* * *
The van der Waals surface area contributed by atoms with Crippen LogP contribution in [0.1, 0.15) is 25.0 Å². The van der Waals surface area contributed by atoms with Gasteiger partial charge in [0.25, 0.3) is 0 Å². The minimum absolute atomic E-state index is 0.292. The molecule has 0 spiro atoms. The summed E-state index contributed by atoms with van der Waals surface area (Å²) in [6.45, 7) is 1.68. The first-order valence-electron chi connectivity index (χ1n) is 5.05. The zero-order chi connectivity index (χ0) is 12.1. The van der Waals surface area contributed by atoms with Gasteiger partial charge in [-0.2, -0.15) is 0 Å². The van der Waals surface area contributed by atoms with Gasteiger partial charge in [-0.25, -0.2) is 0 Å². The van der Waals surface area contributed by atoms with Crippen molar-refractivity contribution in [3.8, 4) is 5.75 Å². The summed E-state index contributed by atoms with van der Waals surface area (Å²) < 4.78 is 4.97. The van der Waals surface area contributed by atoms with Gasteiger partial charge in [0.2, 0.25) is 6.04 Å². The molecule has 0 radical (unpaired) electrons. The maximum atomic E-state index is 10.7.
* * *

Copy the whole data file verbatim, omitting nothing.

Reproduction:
The van der Waals surface area contributed by atoms with Crippen LogP contribution in [0.1, 0.15) is 25.0 Å². The van der Waals surface area contributed by atoms with Gasteiger partial charge in [0.25, 0.3) is 0 Å². The minimum absolute atomic E-state index is 0.292. The molecule has 0 spiro atoms. The summed E-state index contributed by atoms with van der Waals surface area (Å²) in [6.45, 7) is 1.68. The first-order valence-electron chi connectivity index (χ1n) is 5.05. The zero-order chi connectivity index (χ0) is 12.1. The van der Waals surface area contributed by atoms with Gasteiger partial charge in [-0.2, -0.15) is 0 Å². The van der Waals surface area contributed by atoms with Gasteiger partial charge in [-0.25, -0.2) is 0 Å². The van der Waals surface area contributed by atoms with Crippen molar-refractivity contribution in [3.8, 4) is 5.75 Å². The summed E-state index contributed by atoms with van der Waals surface area (Å²) < 4.78 is 4.97. The van der Waals surface area contributed by atoms with Gasteiger partial charge in [0.2, 0.25) is 6.04 Å². The molecule has 0 radical (unpaired) electrons. The maximum atomic E-state index is 10.7.